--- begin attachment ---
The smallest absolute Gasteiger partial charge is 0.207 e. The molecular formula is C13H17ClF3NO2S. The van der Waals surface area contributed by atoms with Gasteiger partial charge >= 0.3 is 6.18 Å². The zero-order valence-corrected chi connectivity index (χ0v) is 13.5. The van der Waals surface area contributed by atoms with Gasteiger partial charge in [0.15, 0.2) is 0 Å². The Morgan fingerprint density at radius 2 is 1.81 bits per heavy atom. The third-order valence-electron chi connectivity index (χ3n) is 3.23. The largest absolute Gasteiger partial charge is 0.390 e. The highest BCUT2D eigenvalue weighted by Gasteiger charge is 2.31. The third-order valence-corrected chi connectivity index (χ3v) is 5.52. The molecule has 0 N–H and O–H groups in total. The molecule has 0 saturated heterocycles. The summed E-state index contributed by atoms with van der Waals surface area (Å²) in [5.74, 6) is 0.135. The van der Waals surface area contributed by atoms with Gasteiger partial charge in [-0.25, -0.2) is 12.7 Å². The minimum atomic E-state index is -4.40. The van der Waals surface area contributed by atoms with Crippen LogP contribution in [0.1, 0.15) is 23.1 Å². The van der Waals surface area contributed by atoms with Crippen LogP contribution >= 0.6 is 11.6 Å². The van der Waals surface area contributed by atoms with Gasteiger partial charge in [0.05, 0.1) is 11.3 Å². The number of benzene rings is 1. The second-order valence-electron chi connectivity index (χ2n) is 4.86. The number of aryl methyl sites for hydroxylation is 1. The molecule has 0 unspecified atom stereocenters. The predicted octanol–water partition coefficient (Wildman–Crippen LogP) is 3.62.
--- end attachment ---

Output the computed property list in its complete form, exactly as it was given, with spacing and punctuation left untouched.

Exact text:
The smallest absolute Gasteiger partial charge is 0.207 e. The molecular formula is C13H17ClF3NO2S. The van der Waals surface area contributed by atoms with Gasteiger partial charge >= 0.3 is 6.18 Å². The zero-order valence-corrected chi connectivity index (χ0v) is 13.5. The van der Waals surface area contributed by atoms with Gasteiger partial charge in [0.15, 0.2) is 0 Å². The Morgan fingerprint density at radius 2 is 1.81 bits per heavy atom. The third-order valence-electron chi connectivity index (χ3n) is 3.23. The largest absolute Gasteiger partial charge is 0.390 e. The highest BCUT2D eigenvalue weighted by Gasteiger charge is 2.31. The third-order valence-corrected chi connectivity index (χ3v) is 5.52. The molecule has 0 N–H and O–H groups in total. The molecule has 0 saturated heterocycles. The summed E-state index contributed by atoms with van der Waals surface area (Å²) in [5.74, 6) is 0.135. The van der Waals surface area contributed by atoms with Gasteiger partial charge in [-0.25, -0.2) is 12.7 Å². The minimum atomic E-state index is -4.40. The van der Waals surface area contributed by atoms with Crippen LogP contribution in [0.1, 0.15) is 23.1 Å². The van der Waals surface area contributed by atoms with Crippen LogP contribution >= 0.6 is 11.6 Å². The van der Waals surface area contributed by atoms with Gasteiger partial charge in [0.05, 0.1) is 11.3 Å². The number of benzene rings is 1. The second-order valence-electron chi connectivity index (χ2n) is 4.86. The number of aryl methyl sites for hydroxylation is 1. The molecule has 0 unspecified atom stereocenters. The predicted octanol–water partition coefficient (Wildman–Crippen LogP) is 3.62.